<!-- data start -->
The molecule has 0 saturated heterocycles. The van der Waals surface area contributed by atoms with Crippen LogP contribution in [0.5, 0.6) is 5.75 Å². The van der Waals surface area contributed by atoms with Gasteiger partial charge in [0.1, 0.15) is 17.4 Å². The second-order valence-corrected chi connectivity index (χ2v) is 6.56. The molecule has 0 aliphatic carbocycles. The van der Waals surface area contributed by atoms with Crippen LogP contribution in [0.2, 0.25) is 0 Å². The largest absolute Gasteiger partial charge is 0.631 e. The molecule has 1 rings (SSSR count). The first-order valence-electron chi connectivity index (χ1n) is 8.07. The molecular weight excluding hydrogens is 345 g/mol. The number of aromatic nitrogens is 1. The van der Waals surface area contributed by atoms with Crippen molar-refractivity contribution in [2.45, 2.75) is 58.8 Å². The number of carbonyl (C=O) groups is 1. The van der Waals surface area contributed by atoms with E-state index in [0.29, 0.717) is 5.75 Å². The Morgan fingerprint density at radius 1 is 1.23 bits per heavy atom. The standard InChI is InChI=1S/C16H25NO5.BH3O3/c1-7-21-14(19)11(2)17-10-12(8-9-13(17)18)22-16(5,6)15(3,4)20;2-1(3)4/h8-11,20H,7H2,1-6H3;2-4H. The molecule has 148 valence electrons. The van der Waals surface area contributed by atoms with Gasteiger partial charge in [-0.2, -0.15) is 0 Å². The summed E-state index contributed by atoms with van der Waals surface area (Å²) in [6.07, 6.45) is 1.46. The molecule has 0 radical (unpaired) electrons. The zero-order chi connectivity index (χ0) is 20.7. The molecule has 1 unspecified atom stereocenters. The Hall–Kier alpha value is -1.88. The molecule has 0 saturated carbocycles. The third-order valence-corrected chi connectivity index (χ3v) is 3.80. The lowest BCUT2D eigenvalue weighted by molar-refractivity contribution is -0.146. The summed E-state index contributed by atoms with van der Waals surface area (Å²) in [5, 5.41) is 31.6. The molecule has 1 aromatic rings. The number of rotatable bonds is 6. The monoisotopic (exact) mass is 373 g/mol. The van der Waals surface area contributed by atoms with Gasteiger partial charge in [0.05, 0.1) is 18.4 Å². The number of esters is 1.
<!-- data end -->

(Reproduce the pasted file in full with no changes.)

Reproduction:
The molecule has 0 saturated heterocycles. The van der Waals surface area contributed by atoms with Crippen LogP contribution in [0.5, 0.6) is 5.75 Å². The van der Waals surface area contributed by atoms with Gasteiger partial charge in [0.1, 0.15) is 17.4 Å². The second-order valence-corrected chi connectivity index (χ2v) is 6.56. The molecule has 0 aliphatic carbocycles. The van der Waals surface area contributed by atoms with Crippen LogP contribution in [0.2, 0.25) is 0 Å². The largest absolute Gasteiger partial charge is 0.631 e. The molecule has 1 rings (SSSR count). The first-order valence-electron chi connectivity index (χ1n) is 8.07. The molecular weight excluding hydrogens is 345 g/mol. The number of aromatic nitrogens is 1. The van der Waals surface area contributed by atoms with Crippen molar-refractivity contribution in [2.45, 2.75) is 58.8 Å². The number of carbonyl (C=O) groups is 1. The van der Waals surface area contributed by atoms with E-state index in [0.29, 0.717) is 5.75 Å². The Morgan fingerprint density at radius 1 is 1.23 bits per heavy atom. The standard InChI is InChI=1S/C16H25NO5.BH3O3/c1-7-21-14(19)11(2)17-10-12(8-9-13(17)18)22-16(5,6)15(3,4)20;2-1(3)4/h8-11,20H,7H2,1-6H3;2-4H. The molecule has 148 valence electrons. The van der Waals surface area contributed by atoms with Gasteiger partial charge in [-0.2, -0.15) is 0 Å². The summed E-state index contributed by atoms with van der Waals surface area (Å²) in [6.07, 6.45) is 1.46. The molecule has 0 radical (unpaired) electrons. The zero-order chi connectivity index (χ0) is 20.7. The molecule has 1 unspecified atom stereocenters. The Hall–Kier alpha value is -1.88. The molecule has 0 saturated carbocycles. The third-order valence-corrected chi connectivity index (χ3v) is 3.80. The lowest BCUT2D eigenvalue weighted by molar-refractivity contribution is -0.146. The summed E-state index contributed by atoms with van der Waals surface area (Å²) in [5, 5.41) is 31.6. The molecule has 1 aromatic rings. The number of rotatable bonds is 6. The monoisotopic (exact) mass is 373 g/mol. The van der Waals surface area contributed by atoms with Gasteiger partial charge in [0.05, 0.1) is 18.4 Å². The number of esters is 1.